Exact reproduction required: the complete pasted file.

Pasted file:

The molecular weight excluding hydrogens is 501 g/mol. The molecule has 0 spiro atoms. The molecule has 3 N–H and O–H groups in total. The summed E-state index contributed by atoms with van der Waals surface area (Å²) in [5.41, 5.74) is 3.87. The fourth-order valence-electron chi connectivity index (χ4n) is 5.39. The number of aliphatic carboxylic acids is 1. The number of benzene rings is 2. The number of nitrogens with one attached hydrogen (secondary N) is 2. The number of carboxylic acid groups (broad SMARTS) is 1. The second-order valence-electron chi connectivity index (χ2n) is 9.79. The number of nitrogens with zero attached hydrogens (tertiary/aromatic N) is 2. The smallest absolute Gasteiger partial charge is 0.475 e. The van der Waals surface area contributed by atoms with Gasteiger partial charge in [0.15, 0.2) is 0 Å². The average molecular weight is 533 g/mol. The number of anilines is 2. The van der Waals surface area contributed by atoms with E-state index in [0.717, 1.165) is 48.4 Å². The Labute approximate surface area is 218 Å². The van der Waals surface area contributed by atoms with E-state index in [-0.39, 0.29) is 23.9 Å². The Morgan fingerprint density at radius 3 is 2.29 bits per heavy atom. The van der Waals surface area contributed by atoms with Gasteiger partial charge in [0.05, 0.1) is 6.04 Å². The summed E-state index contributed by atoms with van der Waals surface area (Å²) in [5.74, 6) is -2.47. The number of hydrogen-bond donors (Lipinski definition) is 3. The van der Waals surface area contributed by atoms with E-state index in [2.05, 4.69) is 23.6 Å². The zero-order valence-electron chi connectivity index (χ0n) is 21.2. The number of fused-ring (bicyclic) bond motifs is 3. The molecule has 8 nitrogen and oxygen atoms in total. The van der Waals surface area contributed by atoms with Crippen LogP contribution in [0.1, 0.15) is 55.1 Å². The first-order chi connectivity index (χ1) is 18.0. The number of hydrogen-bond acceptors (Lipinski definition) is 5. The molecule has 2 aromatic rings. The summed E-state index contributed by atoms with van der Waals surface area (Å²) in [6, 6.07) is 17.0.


The molecular weight excluding hydrogens is 501 g/mol. The molecule has 0 spiro atoms. The molecule has 3 N–H and O–H groups in total. The summed E-state index contributed by atoms with van der Waals surface area (Å²) in [5.41, 5.74) is 3.87. The fourth-order valence-electron chi connectivity index (χ4n) is 5.39. The number of aliphatic carboxylic acids is 1. The number of benzene rings is 2. The number of nitrogens with one attached hydrogen (secondary N) is 2. The number of carboxylic acid groups (broad SMARTS) is 1. The second-order valence-electron chi connectivity index (χ2n) is 9.79. The number of nitrogens with zero attached hydrogens (tertiary/aromatic N) is 2. The smallest absolute Gasteiger partial charge is 0.475 e. The van der Waals surface area contributed by atoms with Gasteiger partial charge in [0.15, 0.2) is 0 Å². The average molecular weight is 533 g/mol. The number of anilines is 2. The van der Waals surface area contributed by atoms with E-state index in [0.717, 1.165) is 48.4 Å². The Labute approximate surface area is 218 Å². The van der Waals surface area contributed by atoms with E-state index in [-0.39, 0.29) is 23.9 Å². The Morgan fingerprint density at radius 3 is 2.29 bits per heavy atom. The van der Waals surface area contributed by atoms with Gasteiger partial charge in [0.05, 0.1) is 6.04 Å². The summed E-state index contributed by atoms with van der Waals surface area (Å²) in [5.74, 6) is -2.47. The number of hydrogen-bond donors (Lipinski definition) is 3. The van der Waals surface area contributed by atoms with E-state index in [2.05, 4.69) is 23.6 Å². The zero-order valence-electron chi connectivity index (χ0n) is 21.2. The number of fused-ring (bicyclic) bond motifs is 3. The molecule has 8 nitrogen and oxygen atoms in total. The van der Waals surface area contributed by atoms with Crippen LogP contribution in [0.1, 0.15) is 55.1 Å². The first-order chi connectivity index (χ1) is 18.0. The number of hydrogen-bond acceptors (Lipinski definition) is 5. The molecule has 2 aromatic rings. The summed E-state index contributed by atoms with van der Waals surface area (Å²) in [6, 6.07) is 17.0.